Dropping the third season of the "Sam & Max" franchise on PSN has presented a unique opportunity for developer Telltale Games. From what we understand, the studio now has an unclogged tech pipeline and has started talking to other license holders about morphing their franchises into episodic content courtesy of Telltale.
In our recent phone conversation with Dan Connors, CEO of Telltale, Connors spoke briefly about new IP, explaining the studio's position and even teasing a possible announcement. Here's what he said when I asked if the studio had anything up its sleeves on the new IP front:
In an exclusive interview with MTV News, Black Eyed Peas member Taboo spoke out about his role in the upcoming "Street Fighter" movie, "Legend of Chun-Li." Taboo will be playing an "edgier" Vega in the upcoming film.
The multi-talented rapper, dancer and actor also took a stab at one of life's most puzzling questions: who would win in a fight, Vega or Wolverine?
Check out the whole interview here.
This week, I spoke to different women working in games. Today's interview is the last of the series.
We've heard from journalists Morgan Webb and Jane Pinckard as well as game developers Elspeth Tory and Brenda Brathwaite.
Another sector of gaming that I wanted to delve into was public relations. There are many, many women working in public relations in general, and gaming is no exception. When I was asking around for female game developers, I stumbled upon Tali Fischer, who was willing to answer my questions via e-mail earlier this week.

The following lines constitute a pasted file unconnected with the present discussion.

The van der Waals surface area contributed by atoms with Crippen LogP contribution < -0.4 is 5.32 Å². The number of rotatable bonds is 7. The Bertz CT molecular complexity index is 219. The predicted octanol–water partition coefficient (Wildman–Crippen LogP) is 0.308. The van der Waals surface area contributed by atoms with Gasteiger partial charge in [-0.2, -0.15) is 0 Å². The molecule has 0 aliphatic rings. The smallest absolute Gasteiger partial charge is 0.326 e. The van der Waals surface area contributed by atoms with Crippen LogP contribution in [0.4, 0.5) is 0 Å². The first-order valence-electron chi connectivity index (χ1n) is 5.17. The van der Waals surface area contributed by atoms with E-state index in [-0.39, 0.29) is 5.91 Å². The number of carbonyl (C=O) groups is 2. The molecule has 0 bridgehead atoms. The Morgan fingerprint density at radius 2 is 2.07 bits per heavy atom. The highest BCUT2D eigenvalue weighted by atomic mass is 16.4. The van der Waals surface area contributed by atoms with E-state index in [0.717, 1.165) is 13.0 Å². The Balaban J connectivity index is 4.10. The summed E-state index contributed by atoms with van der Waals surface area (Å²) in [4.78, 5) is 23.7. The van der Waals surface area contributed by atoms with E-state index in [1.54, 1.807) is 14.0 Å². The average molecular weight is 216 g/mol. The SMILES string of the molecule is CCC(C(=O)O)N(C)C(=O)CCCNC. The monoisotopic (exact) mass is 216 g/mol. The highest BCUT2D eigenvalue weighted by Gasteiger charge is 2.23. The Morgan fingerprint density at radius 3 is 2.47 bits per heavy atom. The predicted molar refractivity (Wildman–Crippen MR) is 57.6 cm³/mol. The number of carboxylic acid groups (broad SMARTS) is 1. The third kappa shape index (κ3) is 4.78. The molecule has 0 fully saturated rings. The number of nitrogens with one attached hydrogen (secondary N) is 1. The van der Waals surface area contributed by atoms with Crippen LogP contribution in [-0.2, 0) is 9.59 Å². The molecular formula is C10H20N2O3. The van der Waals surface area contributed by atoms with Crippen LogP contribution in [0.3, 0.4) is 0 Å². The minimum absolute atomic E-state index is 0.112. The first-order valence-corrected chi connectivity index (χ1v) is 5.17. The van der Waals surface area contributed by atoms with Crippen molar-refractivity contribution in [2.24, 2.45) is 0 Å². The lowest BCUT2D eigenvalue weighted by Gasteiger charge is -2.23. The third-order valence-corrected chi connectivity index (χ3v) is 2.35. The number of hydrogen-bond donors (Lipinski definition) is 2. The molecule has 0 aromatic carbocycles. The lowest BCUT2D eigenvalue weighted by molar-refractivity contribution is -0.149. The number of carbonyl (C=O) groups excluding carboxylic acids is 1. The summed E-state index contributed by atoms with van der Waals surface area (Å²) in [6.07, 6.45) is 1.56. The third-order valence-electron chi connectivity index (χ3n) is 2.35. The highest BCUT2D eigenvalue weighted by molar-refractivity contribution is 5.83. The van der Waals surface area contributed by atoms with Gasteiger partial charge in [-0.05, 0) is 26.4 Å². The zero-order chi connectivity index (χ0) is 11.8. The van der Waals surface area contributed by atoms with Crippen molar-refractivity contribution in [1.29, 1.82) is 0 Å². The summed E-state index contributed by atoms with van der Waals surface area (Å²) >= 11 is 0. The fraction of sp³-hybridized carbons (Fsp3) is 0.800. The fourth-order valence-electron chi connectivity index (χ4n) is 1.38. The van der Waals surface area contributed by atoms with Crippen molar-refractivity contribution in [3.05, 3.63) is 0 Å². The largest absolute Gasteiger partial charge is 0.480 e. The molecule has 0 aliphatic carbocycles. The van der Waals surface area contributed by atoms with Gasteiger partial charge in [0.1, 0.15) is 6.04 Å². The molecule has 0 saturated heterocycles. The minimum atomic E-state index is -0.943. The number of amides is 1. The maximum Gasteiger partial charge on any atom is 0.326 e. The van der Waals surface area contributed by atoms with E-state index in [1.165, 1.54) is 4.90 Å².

Currently a public relations manager at Sega of America, the 32 year-old has been working in gaming PR for eight years. She seems to have had a positive experience overall and doesn't see any sexism within the video games industry:
Fischer: ...I feel like there is this constant scrutiny on everyone's behavior looking for an indication of sexism here. Almost like people outside the industry hope there is more sexism to point a finger at. I don't feel like there is. I do feel like every industry has its politics and every industry has its personality conflicts and every industry has its extreme example of bad interpersonal behavior. But when it comes to video games, there really is no dramatic story of women prevailing over the big bad men. ...
Read on for Fischer's thoughts on what it's like to work in gaming PR, how the industry has evolved, and speaking with journalists about Lara Croft's breasts...
Continuing Multiplayer's special week-long series of "Women Working in Games" is an interview with game designer, author and professor Brenda Brathwaite.
After speaking with two journalists, "X-Play"'s Morgan Webb and Game Girl Advance's Jane Pinckard, and another game developer, Ubisoft's Elspeth Tory, I also really wanted to talk to Brathwaite because of her experience in the industry. She is the "longest-serving woman in computer games," with 26 years under her belt, and she's also the chair and founder of the International Game Developers Association's Sex Special Interest Group. Brathwaite has extensively studied and worked on sexually-themed video games, such as "Playboy: The Mansion," and written a book on the subject titled "Sex in Video Games." With her experience and expertise in the industry, I figured that she would have a lot of interesting things to say to about her personal experiences as a woman in gaming over the years.